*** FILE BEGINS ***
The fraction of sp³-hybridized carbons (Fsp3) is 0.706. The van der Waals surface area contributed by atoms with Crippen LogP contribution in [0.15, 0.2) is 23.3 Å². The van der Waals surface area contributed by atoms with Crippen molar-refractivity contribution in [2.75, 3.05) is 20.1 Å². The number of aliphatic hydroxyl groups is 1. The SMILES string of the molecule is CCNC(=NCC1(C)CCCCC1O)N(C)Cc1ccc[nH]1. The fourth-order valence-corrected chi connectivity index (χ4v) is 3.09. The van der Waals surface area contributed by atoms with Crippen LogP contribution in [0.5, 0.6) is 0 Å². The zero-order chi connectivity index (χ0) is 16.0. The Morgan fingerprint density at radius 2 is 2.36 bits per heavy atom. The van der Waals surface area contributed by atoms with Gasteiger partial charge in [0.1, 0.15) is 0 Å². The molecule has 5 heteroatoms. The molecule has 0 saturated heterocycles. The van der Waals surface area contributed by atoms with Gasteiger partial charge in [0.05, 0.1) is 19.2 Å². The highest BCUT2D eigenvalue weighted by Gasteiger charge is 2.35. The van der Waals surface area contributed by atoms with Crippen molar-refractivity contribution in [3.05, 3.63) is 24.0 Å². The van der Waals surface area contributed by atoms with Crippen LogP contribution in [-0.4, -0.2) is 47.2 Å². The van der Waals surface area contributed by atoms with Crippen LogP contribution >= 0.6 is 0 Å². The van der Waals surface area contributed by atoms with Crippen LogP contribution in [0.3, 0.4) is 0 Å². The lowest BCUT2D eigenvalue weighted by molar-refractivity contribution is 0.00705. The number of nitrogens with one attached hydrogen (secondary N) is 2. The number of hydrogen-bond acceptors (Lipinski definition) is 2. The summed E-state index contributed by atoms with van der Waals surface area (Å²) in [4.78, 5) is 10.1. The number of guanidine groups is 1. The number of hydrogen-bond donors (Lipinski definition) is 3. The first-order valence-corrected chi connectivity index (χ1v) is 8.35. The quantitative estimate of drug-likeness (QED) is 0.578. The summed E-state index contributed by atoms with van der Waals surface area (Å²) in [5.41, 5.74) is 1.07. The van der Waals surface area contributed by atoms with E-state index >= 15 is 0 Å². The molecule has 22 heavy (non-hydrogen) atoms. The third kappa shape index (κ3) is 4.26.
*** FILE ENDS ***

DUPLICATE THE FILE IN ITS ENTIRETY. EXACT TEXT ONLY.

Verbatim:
The fraction of sp³-hybridized carbons (Fsp3) is 0.706. The van der Waals surface area contributed by atoms with Crippen LogP contribution in [0.15, 0.2) is 23.3 Å². The van der Waals surface area contributed by atoms with Crippen molar-refractivity contribution in [2.75, 3.05) is 20.1 Å². The number of aliphatic hydroxyl groups is 1. The SMILES string of the molecule is CCNC(=NCC1(C)CCCCC1O)N(C)Cc1ccc[nH]1. The fourth-order valence-corrected chi connectivity index (χ4v) is 3.09. The van der Waals surface area contributed by atoms with Crippen LogP contribution in [0.5, 0.6) is 0 Å². The zero-order chi connectivity index (χ0) is 16.0. The Morgan fingerprint density at radius 2 is 2.36 bits per heavy atom. The van der Waals surface area contributed by atoms with Gasteiger partial charge in [0.1, 0.15) is 0 Å². The molecule has 5 heteroatoms. The molecule has 0 saturated heterocycles. The van der Waals surface area contributed by atoms with Gasteiger partial charge in [0.05, 0.1) is 19.2 Å². The highest BCUT2D eigenvalue weighted by Gasteiger charge is 2.35. The van der Waals surface area contributed by atoms with Crippen molar-refractivity contribution in [3.05, 3.63) is 24.0 Å². The van der Waals surface area contributed by atoms with Crippen LogP contribution in [-0.4, -0.2) is 47.2 Å². The van der Waals surface area contributed by atoms with Crippen LogP contribution >= 0.6 is 0 Å². The van der Waals surface area contributed by atoms with Crippen LogP contribution in [0.3, 0.4) is 0 Å². The lowest BCUT2D eigenvalue weighted by molar-refractivity contribution is 0.00705. The number of nitrogens with one attached hydrogen (secondary N) is 2. The number of hydrogen-bond acceptors (Lipinski definition) is 2. The summed E-state index contributed by atoms with van der Waals surface area (Å²) in [4.78, 5) is 10.1. The number of guanidine groups is 1. The number of hydrogen-bond donors (Lipinski definition) is 3. The first-order valence-corrected chi connectivity index (χ1v) is 8.35. The quantitative estimate of drug-likeness (QED) is 0.578. The summed E-state index contributed by atoms with van der Waals surface area (Å²) in [5.41, 5.74) is 1.07. The van der Waals surface area contributed by atoms with E-state index >= 15 is 0 Å². The molecule has 22 heavy (non-hydrogen) atoms. The third kappa shape index (κ3) is 4.26.